Skinheads Against Racial Prejudice

SHARP

Skinheads, Punks and stereotypes!

When you think about Skinheads what comes to your mind?

Racism / violence / white / shaved hair

Watch an extract from Arte Skin Attitude documentary, 2003.

Part 1- Buster Bloodvessel’s interview. 2’26 – 3’11

  1. What strikes you in this interview?

    He says to be a skinhead you must be anti-racist /

    opposite of what we assume about skinheads

  2. List all the attributes of the skinhead style / attitude.

    To be a skinhead you must love Dr Martens / love football / ska / be anti-racist / more than any other subculture / the skin subculture is about dancing with anyone.

Part 1 – 5’50 – 8’39 – 9’05 – Lauren AItken’s interview.

  1. When did he arrive in England? Why? 1960
  2. What music did he play? Skin reggae / ska
  3. How did Black and White skinheads get on together?

    Got on well / danced together “til the morning comes”

  4. According to him where did ska come from? America New Orleans / boogie
  5. What does Buster add to the origins of ska? Rhythm & Blues / guitar shuffled /

    ‘rude boys’ + hard working class

  6. Where did the clash happened? 

    In the club / on the dancefloor / there was no discrimination

    Right wing / radical / National Front rose in public opinion during the Thatcher years / economc crisis late 60s early 70s.

Part 2- Simon 0’11 – 1’54

  1. What does he say about the skinhead haircut? From the army / criminals
  2. What happened to him after he shaved his head? How old was he? 13 / stopped
  3. / frisked / searched by the police
  4. How did he feel? Annoyed but proud / he felt ‘tough’
  5. What was the Skinhead’s reputation? Hated or admired / by teachers / parents
  6. > scapegoats / blamed for all the wrongs of society
  7. What was the consequence?

    Girls were attracted to them / felt a strong ‘bond ‘ united and strong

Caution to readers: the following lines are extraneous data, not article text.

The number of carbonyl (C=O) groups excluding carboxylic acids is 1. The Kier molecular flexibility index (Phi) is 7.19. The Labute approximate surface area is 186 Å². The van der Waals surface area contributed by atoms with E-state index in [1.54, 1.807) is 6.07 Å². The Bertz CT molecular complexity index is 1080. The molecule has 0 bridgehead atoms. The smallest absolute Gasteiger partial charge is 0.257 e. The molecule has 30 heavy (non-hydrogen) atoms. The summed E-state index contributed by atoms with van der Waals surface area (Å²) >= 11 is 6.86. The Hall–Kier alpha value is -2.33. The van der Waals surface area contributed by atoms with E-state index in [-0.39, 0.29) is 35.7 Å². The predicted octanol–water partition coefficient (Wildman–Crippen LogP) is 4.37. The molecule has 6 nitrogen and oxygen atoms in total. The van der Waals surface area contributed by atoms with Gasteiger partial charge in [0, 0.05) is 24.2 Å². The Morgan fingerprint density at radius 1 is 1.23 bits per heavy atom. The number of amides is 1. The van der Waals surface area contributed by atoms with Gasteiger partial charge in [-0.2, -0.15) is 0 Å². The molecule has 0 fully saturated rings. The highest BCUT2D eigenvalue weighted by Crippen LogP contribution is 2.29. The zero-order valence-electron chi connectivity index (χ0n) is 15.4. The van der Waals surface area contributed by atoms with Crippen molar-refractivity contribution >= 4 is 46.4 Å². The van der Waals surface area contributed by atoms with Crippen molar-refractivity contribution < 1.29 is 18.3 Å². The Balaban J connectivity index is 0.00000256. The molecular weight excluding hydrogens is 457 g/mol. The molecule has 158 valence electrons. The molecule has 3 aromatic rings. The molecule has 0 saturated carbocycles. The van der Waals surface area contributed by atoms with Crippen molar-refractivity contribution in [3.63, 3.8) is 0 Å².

8. How did they feel about their reputation?

    Powerful / drew attention

Part 3- Roddy Moreno’s interview. 1’11- 4’19

  1. Why did he decide to become an anti-fascist skinhead?

    To fight against fascist skins

  2. What happened in their first concert? A guy sang the nazi salute ‘he zieg heiled’
  3. How did the band react? They stopped playing and had a word with him

    and then they kicked him out

  4. What did ‘being a skinhead’ mean to them? Working class / know where you come from / be proud of it / anti-racist
  5. What did the Right Wing do? Seduce the young naïve ones
  6. What did they think about it? They disapproved
  7. What is the link between Skinheads and Jamaica? Without Jamaica skinheads wouldn’t exist
  8. What does he call racist skinheads? Boneheads (tête de noeuds)
  9. What did he decide to do after his trip to New York? to take a stand (prendre position)
  10. What does SHARP stand for? SkinHead Against Racial Prejudice

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https://dailymotion.com/video/x3cg5g

“How much longer will people wear
Nazi armbands and dye their hair”

How Much Longer – ATV 1977
http://www.punk77.co.uk/groups/punkthe.htmLet me start off by saying that I do not believe there was a direct link between punk and Nazi ideology or an attempt to propagate right wing views. Let me also say that I am coming at this from a London angle – the origin of UK punk – and I’m talking Punk Rock 1976-79.